Meanwhile, North Korea’s invisible cyber army continues to spite Washington and Seoul with an assortment of denial of service attacks and thefts of corporate data.
Given the ratcheting up of personal animosities and parochial nationalisms, both leaders can in all probability forge a comprehensive peace agreement by daring to cross what might be billed as the most risky political bridge: a face-to-face summit. As is well known, summitry can either work wonders by enhancing key leaders’ predispositions towards friendliness or accentuating their antagonisms.
One can easily imagine the worst clashes of egos and rhetorics between Kim and Trump if they were to ever meet in person. But we have already witnessed the worst vitriol in public – through the media of press, satellite television and Twitter.
The letters and conciliatory comments made first by Kim in mid-May, after he threatened to call off the summit because of US-South Korean ‘provocations’ through military exercises and then by Trump on 23 May, citing unremitting hostility from North Korea, makes for a highly positive political dividend should both leaders actually meet. The world’s media would then naturally be abuzz with glowing headlines.
If we were to read Trump and Kim correctly, their personalistic leadership styles can only benefit from a repeated game of chicken. Both need to engage in truth or dare in order to secure their legitimacy and their nationalist credentials.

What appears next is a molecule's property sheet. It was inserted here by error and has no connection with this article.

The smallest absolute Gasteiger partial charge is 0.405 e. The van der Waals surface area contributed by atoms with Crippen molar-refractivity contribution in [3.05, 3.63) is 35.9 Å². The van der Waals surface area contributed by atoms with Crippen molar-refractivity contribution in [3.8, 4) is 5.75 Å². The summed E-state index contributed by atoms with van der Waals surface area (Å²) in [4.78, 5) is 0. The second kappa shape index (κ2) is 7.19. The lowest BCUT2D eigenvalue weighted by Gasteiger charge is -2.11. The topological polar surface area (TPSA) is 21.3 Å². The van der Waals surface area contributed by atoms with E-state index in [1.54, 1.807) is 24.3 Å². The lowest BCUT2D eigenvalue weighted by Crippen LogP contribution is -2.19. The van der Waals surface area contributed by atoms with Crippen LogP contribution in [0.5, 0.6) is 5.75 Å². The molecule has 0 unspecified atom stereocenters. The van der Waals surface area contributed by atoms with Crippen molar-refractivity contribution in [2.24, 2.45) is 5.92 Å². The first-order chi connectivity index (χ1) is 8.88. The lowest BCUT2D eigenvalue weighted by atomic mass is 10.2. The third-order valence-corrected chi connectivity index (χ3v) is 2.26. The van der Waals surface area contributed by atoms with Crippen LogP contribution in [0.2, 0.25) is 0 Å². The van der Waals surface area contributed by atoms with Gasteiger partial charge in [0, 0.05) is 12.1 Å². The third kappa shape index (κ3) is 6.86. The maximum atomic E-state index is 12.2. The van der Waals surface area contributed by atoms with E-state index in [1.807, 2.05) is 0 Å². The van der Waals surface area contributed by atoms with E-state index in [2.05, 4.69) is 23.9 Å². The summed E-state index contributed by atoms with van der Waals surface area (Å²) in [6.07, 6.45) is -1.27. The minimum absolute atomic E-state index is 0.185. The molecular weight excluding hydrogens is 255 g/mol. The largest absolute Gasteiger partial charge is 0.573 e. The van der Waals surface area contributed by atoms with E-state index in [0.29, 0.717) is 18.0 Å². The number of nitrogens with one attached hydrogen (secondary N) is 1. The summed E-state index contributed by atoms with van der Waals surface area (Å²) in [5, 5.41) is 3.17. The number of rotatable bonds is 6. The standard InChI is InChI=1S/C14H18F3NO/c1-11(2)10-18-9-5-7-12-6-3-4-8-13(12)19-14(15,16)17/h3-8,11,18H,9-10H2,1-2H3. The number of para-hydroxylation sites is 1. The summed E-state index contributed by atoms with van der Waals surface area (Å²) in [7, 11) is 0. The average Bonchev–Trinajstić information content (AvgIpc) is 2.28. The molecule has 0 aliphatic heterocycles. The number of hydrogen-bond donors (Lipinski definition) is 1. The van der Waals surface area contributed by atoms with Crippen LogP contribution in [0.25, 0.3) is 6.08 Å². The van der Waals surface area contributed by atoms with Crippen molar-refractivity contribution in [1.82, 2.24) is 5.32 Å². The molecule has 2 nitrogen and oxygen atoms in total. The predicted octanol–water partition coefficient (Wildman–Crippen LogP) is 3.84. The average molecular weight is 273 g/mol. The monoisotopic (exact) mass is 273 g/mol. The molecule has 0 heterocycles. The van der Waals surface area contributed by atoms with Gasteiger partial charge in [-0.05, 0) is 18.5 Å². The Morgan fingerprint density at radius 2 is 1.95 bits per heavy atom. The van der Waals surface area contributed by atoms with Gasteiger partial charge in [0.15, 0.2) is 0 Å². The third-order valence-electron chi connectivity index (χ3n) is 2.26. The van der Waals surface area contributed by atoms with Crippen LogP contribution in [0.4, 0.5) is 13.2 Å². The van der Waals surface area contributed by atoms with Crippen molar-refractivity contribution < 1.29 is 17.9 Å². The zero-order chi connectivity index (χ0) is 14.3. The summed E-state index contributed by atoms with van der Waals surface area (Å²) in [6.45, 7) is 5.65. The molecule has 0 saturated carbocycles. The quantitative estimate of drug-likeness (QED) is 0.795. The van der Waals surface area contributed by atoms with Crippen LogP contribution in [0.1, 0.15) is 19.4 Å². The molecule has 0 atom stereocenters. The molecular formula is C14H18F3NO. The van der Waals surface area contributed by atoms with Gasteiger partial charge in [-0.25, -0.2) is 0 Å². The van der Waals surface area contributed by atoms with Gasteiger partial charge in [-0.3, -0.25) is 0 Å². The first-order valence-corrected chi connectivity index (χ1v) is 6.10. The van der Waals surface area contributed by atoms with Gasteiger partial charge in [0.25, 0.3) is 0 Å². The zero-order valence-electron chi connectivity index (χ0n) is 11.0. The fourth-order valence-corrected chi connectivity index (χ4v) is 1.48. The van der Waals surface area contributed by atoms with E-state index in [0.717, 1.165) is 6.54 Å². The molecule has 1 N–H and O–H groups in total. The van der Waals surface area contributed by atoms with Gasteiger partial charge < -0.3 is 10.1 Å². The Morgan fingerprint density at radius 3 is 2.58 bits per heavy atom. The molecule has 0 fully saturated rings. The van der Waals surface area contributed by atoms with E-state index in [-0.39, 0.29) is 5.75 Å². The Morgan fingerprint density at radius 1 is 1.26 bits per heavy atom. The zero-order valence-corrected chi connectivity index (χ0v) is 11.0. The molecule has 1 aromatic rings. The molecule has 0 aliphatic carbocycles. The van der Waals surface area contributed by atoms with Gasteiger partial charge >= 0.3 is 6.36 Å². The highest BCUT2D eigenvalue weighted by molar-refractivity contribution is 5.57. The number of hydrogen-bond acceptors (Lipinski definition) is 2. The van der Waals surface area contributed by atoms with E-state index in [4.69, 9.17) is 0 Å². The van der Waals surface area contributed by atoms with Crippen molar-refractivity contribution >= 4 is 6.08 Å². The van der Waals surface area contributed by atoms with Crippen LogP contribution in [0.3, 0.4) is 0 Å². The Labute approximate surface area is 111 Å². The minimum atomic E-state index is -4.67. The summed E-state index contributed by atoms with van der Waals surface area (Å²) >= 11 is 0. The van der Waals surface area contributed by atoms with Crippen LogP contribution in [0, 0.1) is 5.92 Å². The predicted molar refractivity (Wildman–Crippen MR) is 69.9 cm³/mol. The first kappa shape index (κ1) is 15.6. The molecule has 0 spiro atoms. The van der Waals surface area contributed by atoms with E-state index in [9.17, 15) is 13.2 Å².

And if past summits from the Congress of Vienna in 1815, to Nixon and Mao in Beijing in 1972, are any guide, both Trump and Kim want to spar quite a few rounds before settling down at the table to justify earnestly why they need each other’s agreement to give the other the grand bargain he wants.
For the age of the iPhone Camera, Twitter and Instagram, an exchange of denuclearisation for economic normalisation could well be worth political gold at home.
About the Authors
Alan Chong is Associate Professor at the Centre of Multilateralism Studies, S. Rajaratnam School of International Studies (RSIS), Nanyang Technological University, Singapore, and Graham Ong-Webb is Research Fellow in the Office of the Executive Deputy Chairman at RSIS.
Commentaries / Country and Region Studies / East Asia and Asia Pacific / Global / International Politics and Security / Non-Traditional Security / Southeast Asia and ASEAN
Last updated on 31/05/2018